Color hues quantized with custom 8 color palette and silver background, using Bayer 8x8 dithering Color hues with RGB111 palette and silver background, using Bayer 8x8 ordered dithering
Original image: Grayscale color shades Grayscale color shades with different bit depths
Grayscale color shades quantized with black and white palette, no dithering Grayscale color shades quantized with black and white palette
Grayscale color shades quantized with black and white palette, using blue noise dithering Grayscale color shades quantized with black and white palette using blue noise dithering
Original test image "Lena" Test image "Lena"
Test image "Lena" quantized with system default 8 BPP palette, no dithering Test image "Lena" quantized with system default 8 BPP palette
Test image "Lena" quantized with system default 8 BPP palette using Bayer 8x8 dithering Test image "Lena" quantized with system default 8 BPP palette using Bayer 8x8 dithering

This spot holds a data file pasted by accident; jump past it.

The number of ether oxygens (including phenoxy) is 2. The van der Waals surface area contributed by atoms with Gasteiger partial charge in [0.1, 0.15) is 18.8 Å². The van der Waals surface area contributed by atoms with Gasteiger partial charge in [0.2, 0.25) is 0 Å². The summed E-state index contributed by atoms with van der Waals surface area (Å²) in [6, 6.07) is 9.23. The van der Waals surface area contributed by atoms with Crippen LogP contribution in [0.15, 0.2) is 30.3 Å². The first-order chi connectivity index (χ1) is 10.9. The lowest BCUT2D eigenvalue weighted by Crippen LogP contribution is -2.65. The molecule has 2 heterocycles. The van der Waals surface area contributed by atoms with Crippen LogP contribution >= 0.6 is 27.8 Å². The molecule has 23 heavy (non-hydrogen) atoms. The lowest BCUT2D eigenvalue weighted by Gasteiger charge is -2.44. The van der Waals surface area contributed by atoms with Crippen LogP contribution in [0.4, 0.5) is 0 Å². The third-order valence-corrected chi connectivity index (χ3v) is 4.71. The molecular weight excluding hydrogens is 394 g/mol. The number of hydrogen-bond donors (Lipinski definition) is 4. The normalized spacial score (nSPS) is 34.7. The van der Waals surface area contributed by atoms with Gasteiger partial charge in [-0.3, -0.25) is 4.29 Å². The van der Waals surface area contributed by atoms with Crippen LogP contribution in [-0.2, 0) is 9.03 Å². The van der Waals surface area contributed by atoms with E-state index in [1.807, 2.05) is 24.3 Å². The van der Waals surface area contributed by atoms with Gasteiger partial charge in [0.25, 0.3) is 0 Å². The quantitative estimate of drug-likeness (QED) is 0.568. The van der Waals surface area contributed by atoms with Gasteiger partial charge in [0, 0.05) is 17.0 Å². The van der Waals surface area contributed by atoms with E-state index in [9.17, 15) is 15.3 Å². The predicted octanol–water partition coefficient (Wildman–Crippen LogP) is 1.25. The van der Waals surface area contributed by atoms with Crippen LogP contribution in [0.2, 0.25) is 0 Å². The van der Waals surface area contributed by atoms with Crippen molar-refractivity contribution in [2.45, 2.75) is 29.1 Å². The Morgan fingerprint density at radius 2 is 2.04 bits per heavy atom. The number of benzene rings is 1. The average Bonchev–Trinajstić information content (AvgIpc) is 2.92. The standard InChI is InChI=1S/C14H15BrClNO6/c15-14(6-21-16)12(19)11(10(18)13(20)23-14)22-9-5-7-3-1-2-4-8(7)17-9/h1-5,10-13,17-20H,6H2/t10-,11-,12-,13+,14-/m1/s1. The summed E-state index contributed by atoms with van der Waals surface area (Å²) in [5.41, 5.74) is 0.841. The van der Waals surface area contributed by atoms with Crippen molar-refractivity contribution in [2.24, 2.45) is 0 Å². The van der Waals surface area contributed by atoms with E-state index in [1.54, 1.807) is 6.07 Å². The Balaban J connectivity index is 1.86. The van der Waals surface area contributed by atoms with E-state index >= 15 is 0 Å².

Test image "Lena" quantized with system default 8 BPP palette using Floyd-Steinberg dithering Test image "Lena" quantized with system default 8 BPP palette using Floyd-Steinberg dithering
Original test image "Cameraman" Test image "Cameraman"
Test image "Cameraman" quantized with black and white palette, no dithering Test image "Cameraman" quantized with black and white palette
Test image "Cameraman" quantized with black and white palette using Floyd-Steinberg dithering Test image "Cameraman" quantized with black and white palette using Floyd-Steinberg dithering

💡 Tip: Use KGy SOFT Imaging Tools from the KGySoft.Drawing.Tools repository to try image quantization and dithering in an application.

Quantizing and Dithering in KGy SOFT Imaging Tools
Quantizing and Dithering in KGy SOFT Imaging Tools

Advanced GIF Encoder with High Color Support

The KGy SOFT Drawing Libraries make possible creating high quality GIF images and animations:

  • For Image types the simplest and highest-level access is provided by the ImageExtension class and its SaveAs* methods.
  • Alternatively, you can use the static methods of the GifEncoder class to create animations or even high color still images. See also the AnimatedGifConfiguration class.